Up to 70% of breast carcinomas are classified as ductal carcinoma of no special type. In a system originally devised by Scarff, Bloom, and Richardson, histological assessment of nuclear pleomorphism, mitotic activity, and tubule formation allows further subdivision by grade (6). Using such a classification, grade I tumors have well differentiated attributes and grade III tumors have poorly differentiated attributes, whereas grade II tumors fall into an intermediate category. Although these phenotypic appearances provide a guide to tumor behavior (6), they do not necessarily relate directly to biological progression. Indeed, there is considerable controversy regarding biological progression. One hypothesis suggests that as tumors grow they become dedifferentiated in terms of grade (i.e., grade I tumors become grade III tumors over time; Ref. 7). We set out to test the pathological hypothesis of dedifferentiation by taking a novel genetic approach. CGH2 was used to screen the entire genomes of 90 invasive ductal breast carcinomas, which were stratified by grade (40 grade I and 50 grade III tumors). If dedifferentiation occurs, we expected to find genetic changes in grade I tumors that were a subset of those found in grade III tumors.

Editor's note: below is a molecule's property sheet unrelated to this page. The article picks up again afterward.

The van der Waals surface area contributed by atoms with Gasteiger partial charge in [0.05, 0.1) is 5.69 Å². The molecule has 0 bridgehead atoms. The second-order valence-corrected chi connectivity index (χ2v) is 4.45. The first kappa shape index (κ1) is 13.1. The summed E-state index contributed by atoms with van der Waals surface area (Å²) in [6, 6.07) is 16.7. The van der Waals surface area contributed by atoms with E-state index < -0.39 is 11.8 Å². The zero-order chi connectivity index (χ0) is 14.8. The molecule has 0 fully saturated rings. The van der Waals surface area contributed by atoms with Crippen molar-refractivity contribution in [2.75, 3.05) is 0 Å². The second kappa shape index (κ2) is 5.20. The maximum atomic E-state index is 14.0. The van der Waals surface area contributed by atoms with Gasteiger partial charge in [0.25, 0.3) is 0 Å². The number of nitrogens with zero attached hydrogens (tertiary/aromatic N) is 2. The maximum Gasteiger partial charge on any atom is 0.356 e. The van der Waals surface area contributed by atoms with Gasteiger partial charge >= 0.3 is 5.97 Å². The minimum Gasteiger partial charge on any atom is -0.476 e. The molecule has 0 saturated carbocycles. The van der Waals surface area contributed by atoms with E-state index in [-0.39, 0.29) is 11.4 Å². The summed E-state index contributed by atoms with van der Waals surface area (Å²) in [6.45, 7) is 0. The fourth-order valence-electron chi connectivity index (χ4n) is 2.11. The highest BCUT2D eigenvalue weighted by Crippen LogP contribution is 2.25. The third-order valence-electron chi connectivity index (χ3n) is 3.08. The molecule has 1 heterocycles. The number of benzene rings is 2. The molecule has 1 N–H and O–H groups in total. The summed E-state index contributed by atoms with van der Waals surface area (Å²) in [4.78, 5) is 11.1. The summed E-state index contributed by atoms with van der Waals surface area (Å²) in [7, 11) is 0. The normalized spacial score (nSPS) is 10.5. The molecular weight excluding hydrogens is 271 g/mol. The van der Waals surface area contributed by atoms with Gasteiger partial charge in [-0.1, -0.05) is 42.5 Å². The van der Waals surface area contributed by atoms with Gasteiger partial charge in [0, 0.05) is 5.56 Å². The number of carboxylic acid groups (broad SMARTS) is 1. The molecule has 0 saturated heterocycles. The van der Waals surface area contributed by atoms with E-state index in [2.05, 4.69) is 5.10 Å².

Materials and Methods
Tumors and blood samples were collected from breast cancer patients treated by the Breast Group at Guy’s Hospital (London, United Kingdom) between 1988 and 1996. All information regarding the tumors was recorded by the group’s pathology laboratory. Tumors were graded using the Nottingham modified criteria of Scarff, Bloom, and Richardson (6). Samples were reviewed by the pathologists (A. H. and R. L.) to confirm tumor grade and to determine the proportion of admixed benign cells. All grade III tumors showed at least 75% tumor cells, although some grade I tumors had more contaminating benign tissue (up to 50%). DNA was extracted from frozen tumor specimens and blood samples using a modification of a standard phenol chloroform extraction method.